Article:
There are some limitations to our study. First, it had a small sample size. However, a single doctor followed up all patients from diagnosis through treatment over the study period, and also analyzed all their data. Second, this study was not a randomized controlled study, and the patients decided whether to participate in OT. This study also did not use a sham test. In principle, the control group should have engaged in OT with odor-free bottles to obtain more valid results. However, in practice, it was impossible to perform sham OT using odorless bottles. Third, our diagnoses of olfactory dysfunction as PIOD were subject to limitations in the accuracy of the etiological classification. As we depend on taking a history from the patient, it remains difficult to determine whether olfactory dysfunction has only a postinfectious cause. Additional studies should assess patients with olfactory dysfunction of other origins (e.g., sinus origin or post-trauma). Finally, this study did not make a comparison between subjects who used the odorants from the study by Hummel et al. [6] and subjects who used odorants familiar to Koreans.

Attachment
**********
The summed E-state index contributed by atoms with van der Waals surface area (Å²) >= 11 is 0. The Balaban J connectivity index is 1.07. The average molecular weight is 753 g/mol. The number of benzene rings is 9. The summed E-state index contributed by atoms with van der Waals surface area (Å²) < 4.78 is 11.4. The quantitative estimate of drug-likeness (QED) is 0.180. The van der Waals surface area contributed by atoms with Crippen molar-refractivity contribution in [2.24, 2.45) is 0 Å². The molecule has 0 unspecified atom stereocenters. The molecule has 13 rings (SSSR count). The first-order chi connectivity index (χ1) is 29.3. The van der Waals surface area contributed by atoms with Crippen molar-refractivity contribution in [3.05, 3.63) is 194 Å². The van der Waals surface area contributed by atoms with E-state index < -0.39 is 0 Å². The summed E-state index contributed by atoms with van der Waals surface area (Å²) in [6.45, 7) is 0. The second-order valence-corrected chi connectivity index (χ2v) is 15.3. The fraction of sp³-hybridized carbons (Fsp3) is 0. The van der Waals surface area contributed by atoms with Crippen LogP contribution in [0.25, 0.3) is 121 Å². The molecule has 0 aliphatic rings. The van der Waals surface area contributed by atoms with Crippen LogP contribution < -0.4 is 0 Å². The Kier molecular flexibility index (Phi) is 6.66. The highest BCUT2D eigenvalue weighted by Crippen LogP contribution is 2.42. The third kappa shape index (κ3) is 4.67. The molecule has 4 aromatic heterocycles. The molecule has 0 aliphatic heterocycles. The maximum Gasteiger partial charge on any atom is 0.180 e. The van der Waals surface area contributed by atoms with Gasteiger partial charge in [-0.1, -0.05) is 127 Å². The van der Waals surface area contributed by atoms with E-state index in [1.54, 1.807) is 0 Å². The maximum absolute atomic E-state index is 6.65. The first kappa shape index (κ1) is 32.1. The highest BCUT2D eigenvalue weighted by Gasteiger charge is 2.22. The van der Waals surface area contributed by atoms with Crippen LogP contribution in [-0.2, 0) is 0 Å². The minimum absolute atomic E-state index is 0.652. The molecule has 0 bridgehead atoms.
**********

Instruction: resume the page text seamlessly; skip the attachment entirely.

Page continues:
In conclusion, the effectiveness of OT in patients with PIOD has been demonstrated in this study. This result is meaningful in that Korean patients were trained using odors familiar to them and that a comparison was made with a control group.

HIGHLIGHTS

▪ Olfactory training (OT) in patients with postinfectious olfactory dysfunction resulted in significant improvements in olfactory function, as shown by higher total Korean version of Sniffin’ stick II, threshold, and identification scores than were observed in the non-OT group.
▪ The degree of olfactory improvement after OT was affected by the initial score.